Saturday amidst clouds and a few sprinkles we head from Jasper south on route 93, The Icefield Parkway, to explore the northern end of the Parkway.  Our first stop was is Athabasca Falls.  These Falls are not that high, but you are able to stand in close proximity to them and the speed, volume, noise and power of the water is awe inspiring.  There is a viewing view at the top of the falls and under the falls.  It is a favorite attraction at Jasper and was very crowded.

Athabasca Falls

Our second stop was the Sunwapta Falls which were similar to the Athabasca Falls with an upper and a lower viewing level.  The lower portion involved a much longer hike that was far less crowded.  Many of the tourists are on a schedule, in a hurry and only stop for a quick photo or a couple of minutes and are then off again.

Sunwapta Falls

Sunday is cloudy with intermittent rain in the morning, again as we set off for Maligne Lake which is one of the top attractions at Jasper.  It is a beautiful ride even when the mountain tops are obscured by the clouds.  We stop at Medicine Lake along the way near a 2015 lightning caused forest fire.  It is a huge lake that fills during the winter with the snow melt and then completely drains during the summer through a hidden underground cave system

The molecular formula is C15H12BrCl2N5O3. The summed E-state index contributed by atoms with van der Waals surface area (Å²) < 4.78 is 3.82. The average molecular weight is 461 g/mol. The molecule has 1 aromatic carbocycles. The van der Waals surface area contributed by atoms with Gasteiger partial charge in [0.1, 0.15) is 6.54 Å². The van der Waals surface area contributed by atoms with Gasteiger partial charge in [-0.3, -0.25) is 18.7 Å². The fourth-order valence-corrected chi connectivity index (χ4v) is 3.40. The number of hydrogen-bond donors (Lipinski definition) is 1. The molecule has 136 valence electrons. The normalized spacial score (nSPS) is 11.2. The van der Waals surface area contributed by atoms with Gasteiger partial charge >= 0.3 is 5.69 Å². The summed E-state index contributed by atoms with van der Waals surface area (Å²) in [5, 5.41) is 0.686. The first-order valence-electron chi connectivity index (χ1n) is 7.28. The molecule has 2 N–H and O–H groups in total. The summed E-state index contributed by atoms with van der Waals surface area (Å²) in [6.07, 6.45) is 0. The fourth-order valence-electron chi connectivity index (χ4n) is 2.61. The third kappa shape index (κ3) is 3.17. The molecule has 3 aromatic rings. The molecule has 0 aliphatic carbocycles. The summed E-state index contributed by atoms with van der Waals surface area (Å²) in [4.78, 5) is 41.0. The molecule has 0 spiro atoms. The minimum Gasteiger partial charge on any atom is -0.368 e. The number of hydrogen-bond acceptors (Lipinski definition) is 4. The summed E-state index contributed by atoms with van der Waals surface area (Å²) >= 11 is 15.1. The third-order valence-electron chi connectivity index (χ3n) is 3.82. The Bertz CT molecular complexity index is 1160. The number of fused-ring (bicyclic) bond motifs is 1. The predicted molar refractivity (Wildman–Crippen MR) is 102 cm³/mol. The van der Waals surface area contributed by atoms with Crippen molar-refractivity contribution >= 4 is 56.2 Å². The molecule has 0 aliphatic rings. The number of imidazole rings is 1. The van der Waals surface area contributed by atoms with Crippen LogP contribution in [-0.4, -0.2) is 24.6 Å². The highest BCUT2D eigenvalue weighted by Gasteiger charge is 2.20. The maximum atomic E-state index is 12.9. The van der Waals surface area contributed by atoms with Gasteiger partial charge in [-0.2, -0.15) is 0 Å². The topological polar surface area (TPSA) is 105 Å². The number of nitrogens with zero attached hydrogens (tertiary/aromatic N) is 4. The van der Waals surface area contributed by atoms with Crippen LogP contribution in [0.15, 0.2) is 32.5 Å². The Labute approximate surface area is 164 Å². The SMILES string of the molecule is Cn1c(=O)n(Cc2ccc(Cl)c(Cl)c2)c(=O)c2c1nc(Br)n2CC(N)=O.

A cloudy Medicine Lake

The weather improves as we arrive at Maligne Lake where we hike the very wet, muddy 2 mile Mary Schaffer Loop Trail.  The big attraction at the Lake is the Boat ride, but on a somewhat cloudy day it’s not worthwhile.  There are lot and lots of hiking trails and a large Lodge with a restaurant, gift shop and an outside patio overlooking the Lake.  In the evening the clouds have lifted and I go for a short drive, see a Black Bear and a several Elk close up and a couple of scenic lake views.

View of the old boat house on Maligne Lake

A beautiful Lake for canoeing

Maligne Lake from a boat dock

This Black Bear came out of the lake and across
the road in front of me, it has a radio collar

The Elk seem to like to hang out next to the highway